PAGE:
The invisible, yet essential part of any brand is what I call your “internal brand”. While you might have heard of “Brand Purpose”, “Mission”, etc, your internal brand encompasses but is bigger than either of these things.
Your internal brand is the overarching vision of who you are, why you exist, what you do, and how you do it. Determining these 4 elements provide the foundation and frame for your brand to grow.
Like the blueprint and elevation drawings of a house, a well-developed internal brand gives you both a vision for what you want your brand to look like from the outside, and a guide to help you get there.
Just like an elevation drawing for a house, the internal brand enables you to have internal team alignment—and crystal clarity on your business’ mission and plan for getting there.
And like the structure of a house, it serves as the framework to build a strong and cohesive visual brand identity, where every element of the visual identity reflects some element of your internal brand and mission.
And without this, it’s as if you’re building a house by haphazardly putting bricks here, a window there, without having a plan for creating a structure that fulfills its purpose. And in doing so you risk losing out on having a clear purpose for your business and a way to communicate this, which in turn means losing customers and sales, and ultimately could make or break the success of your brand, which in turn can easily turn to the failure of your business.
The ultimate dream-team: I’m going to show you how these four pillars work together to create a solid foundation for your internal brand. Let’s take them in turn.
Who are you? What is the history of your business? Your heritage?
As humans we love stories. When we were children our parents told them to us at bedtime; as adults the stories we hear and tell are different—but if your business has a story, tell it!
And trust me: every business has a story, but you might not see it because either you’re so familiar with it so it looks boring or you’re looking at it from the inside of the bottle so you don’t understand how it’s being told.
Was there a single event that impelled you to open up shop? Are you carrying on a tradition handed on by parents, grandparents? Do you have a dramatic, earth-changing passion that you’re carrying out, or are your goals less grand? Perhaps you want to build a living for yourself, be part of a local economy?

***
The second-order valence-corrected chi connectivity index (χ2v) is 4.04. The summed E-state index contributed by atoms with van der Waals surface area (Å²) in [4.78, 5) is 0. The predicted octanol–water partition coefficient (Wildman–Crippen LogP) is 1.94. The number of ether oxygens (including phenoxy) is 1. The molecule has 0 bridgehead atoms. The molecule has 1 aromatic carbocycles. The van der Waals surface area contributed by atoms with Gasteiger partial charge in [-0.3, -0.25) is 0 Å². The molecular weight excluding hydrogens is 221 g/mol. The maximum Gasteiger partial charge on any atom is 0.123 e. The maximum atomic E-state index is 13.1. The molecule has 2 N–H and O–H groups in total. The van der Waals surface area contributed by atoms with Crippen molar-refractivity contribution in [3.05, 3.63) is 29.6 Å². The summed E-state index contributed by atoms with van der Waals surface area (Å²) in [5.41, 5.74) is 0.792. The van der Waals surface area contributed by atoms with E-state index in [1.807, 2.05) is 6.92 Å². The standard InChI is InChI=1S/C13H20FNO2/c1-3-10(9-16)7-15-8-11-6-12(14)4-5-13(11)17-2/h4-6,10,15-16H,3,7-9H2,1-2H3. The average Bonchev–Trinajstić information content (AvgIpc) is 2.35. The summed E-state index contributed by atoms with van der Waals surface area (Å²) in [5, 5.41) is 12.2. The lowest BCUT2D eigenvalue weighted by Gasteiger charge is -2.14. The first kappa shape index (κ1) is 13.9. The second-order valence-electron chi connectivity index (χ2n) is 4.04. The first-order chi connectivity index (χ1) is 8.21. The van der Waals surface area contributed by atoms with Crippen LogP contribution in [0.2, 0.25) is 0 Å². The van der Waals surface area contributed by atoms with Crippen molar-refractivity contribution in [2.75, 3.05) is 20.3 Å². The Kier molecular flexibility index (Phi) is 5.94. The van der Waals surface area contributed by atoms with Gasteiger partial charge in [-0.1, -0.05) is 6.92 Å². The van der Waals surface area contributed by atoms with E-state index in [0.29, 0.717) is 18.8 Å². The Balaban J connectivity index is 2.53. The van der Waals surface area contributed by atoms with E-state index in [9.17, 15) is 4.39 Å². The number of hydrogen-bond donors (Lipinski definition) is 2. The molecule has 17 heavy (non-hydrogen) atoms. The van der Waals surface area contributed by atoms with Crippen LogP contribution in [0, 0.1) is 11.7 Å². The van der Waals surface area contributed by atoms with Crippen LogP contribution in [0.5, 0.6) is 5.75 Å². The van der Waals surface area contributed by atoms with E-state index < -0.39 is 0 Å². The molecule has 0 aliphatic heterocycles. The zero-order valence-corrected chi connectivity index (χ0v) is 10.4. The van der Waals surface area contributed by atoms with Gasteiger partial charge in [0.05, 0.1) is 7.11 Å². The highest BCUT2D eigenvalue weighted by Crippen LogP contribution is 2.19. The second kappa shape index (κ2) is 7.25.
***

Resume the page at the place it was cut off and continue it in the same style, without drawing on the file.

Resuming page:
Whatever your reasons for owning a business, write them down—post them on your wall, remind yourself of them every day, and share them with your customers.
If your business is not in the business of transforming your customer’s lives, you won’t be in business for long. I’m not even talking about lofty, massive transformation—but rather the simple fact of your customer’s day being better for your product or service in it.
Face it: if this weren’t the case, they wouldn’t buy your product. How many people go to the store and say, “hmmmm….what coffee should I buy that will ruin my morning tomorrow?”
So what transformation does your business provide? How will your customers’ lives be better after engaging with you?
Notice that it’s the last (and in some ways least important) pillar I mention, even though it’s the one that will have the most effect on your day-to-day operations.
By this I mean: let’s say you’re a coffee shop and you’re therefore in the business of bringing joy to people’s mornings. Well, you can do this by having a sit-down place where your customers come to drink their coffee and read the morning paper; or you can have a coffee shop that caters to business-people on the go; or you can sell packaged coffee for those who like their first quiet cup in the comfort of their homes. OR, you could start an online coffee store, and increase your reach and market positioning to get your coffee beans into the hands of your customers and fans wherever they may be, and no longer be limited by your finite location.